The French Prime Minister, Edouard Philippe, on Monday, promised a series of new measures to prevent spousal murders.
The announcement came two days after tens of thousands of protesters marched in Paris and elsewhere, demanding an end to what activists have termed “femicide” or the killing of women.
Government figures show that 121 women and 28 men were killed by their partner or ex-partner in 2018.
Closing a two-month consultation process on tackling domestic violence, Philippe denounced what he said was the silence “of those, who want to see and hear nothing so as not to have problems”.
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There was also a “collective silence about failures that we have until today, not wanted to be aware of,’’ he said.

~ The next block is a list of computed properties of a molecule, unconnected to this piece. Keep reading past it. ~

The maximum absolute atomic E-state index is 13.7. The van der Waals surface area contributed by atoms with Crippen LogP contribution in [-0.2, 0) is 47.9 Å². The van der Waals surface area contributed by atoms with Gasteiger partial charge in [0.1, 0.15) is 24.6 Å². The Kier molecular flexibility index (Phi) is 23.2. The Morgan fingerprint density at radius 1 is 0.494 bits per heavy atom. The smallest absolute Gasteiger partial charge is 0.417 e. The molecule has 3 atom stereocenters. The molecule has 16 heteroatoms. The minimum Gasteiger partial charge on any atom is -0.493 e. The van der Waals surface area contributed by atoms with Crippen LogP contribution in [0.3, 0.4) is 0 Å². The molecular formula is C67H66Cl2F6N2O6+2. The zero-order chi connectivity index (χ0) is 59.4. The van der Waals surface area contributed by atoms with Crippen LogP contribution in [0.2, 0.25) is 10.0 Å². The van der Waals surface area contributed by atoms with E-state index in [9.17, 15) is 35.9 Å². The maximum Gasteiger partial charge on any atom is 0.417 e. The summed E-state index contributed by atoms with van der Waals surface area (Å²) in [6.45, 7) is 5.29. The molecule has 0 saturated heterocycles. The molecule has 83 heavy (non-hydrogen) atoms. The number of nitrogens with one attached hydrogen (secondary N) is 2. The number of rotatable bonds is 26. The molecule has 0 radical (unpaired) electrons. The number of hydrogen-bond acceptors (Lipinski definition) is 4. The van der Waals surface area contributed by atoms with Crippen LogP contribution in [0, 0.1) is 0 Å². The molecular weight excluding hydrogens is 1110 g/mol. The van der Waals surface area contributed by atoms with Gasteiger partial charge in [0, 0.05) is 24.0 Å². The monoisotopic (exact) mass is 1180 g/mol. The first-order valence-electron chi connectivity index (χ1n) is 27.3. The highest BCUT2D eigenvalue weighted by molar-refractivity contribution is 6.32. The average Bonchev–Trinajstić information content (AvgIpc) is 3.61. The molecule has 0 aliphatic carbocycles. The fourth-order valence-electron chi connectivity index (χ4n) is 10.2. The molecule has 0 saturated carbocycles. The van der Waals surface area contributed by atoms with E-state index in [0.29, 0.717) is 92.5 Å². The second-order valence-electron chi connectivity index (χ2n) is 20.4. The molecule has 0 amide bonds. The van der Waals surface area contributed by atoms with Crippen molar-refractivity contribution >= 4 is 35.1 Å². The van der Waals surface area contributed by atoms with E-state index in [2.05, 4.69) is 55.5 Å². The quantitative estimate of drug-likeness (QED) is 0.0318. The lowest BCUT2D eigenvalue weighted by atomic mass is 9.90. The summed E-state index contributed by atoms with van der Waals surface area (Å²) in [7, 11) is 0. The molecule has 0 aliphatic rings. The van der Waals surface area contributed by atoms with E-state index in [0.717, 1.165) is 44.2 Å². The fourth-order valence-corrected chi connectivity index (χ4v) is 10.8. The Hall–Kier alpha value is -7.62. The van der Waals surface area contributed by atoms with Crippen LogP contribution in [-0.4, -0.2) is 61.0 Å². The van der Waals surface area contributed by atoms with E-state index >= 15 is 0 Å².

“These forms of silence, kill.’’
“The way our whole society looks at this must change,’’ Philippe said, promising education on the topic in schools and compulsory sexual equality training for teachers.
But he admitted that “everyone is aware that this will be a slow process,’’ promising a range of more immediate measures, including extra social workers to support police and centres across France for rehabilitating those guilty of domestic violence.
Also, among the 30 measures announced are changes to facilitate doctors in passing on information about women at immediate risk, despite patient confidentiality requirements.
Philippe said that the recent focus on the issue has raised awareness, with calls to a hotline for victims rising from an average of 150 to 600 days since the consultation process started.